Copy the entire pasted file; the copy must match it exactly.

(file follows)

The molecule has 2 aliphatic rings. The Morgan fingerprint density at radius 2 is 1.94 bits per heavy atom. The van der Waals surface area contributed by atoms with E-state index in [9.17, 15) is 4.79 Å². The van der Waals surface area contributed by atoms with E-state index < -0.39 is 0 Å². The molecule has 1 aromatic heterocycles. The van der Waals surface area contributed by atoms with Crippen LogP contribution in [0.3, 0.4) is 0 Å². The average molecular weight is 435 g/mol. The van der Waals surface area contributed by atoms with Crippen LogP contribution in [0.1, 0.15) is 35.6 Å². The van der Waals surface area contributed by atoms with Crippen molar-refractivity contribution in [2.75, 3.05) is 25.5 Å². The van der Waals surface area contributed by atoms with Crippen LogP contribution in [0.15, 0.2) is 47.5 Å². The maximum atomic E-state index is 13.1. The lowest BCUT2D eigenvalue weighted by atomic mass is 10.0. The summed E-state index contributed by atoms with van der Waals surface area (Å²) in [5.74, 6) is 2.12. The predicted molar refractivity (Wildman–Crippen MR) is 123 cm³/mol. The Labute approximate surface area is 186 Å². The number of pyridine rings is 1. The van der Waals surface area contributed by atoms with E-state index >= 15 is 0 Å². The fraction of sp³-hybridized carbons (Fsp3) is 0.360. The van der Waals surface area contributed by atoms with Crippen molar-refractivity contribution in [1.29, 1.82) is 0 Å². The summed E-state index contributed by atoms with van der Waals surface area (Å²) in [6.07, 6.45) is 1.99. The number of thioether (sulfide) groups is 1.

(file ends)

The molecule has 2 aliphatic rings. The Morgan fingerprint density at radius 2 is 1.94 bits per heavy atom. The van der Waals surface area contributed by atoms with E-state index in [9.17, 15) is 4.79 Å². The van der Waals surface area contributed by atoms with E-state index < -0.39 is 0 Å². The molecule has 1 aromatic heterocycles. The van der Waals surface area contributed by atoms with Crippen LogP contribution in [0.3, 0.4) is 0 Å². The average molecular weight is 435 g/mol. The van der Waals surface area contributed by atoms with Crippen LogP contribution in [0.1, 0.15) is 35.6 Å². The van der Waals surface area contributed by atoms with Crippen molar-refractivity contribution in [2.75, 3.05) is 25.5 Å². The van der Waals surface area contributed by atoms with Crippen LogP contribution in [0.15, 0.2) is 47.5 Å². The maximum atomic E-state index is 13.1. The lowest BCUT2D eigenvalue weighted by atomic mass is 10.0. The summed E-state index contributed by atoms with van der Waals surface area (Å²) in [5.74, 6) is 2.12. The predicted molar refractivity (Wildman–Crippen MR) is 123 cm³/mol. The Labute approximate surface area is 186 Å². The number of pyridine rings is 1. The van der Waals surface area contributed by atoms with E-state index >= 15 is 0 Å². The fraction of sp³-hybridized carbons (Fsp3) is 0.360. The van der Waals surface area contributed by atoms with Crippen molar-refractivity contribution in [1.29, 1.82) is 0 Å². The summed E-state index contributed by atoms with van der Waals surface area (Å²) in [6.07, 6.45) is 1.99. The number of thioether (sulfide) groups is 1.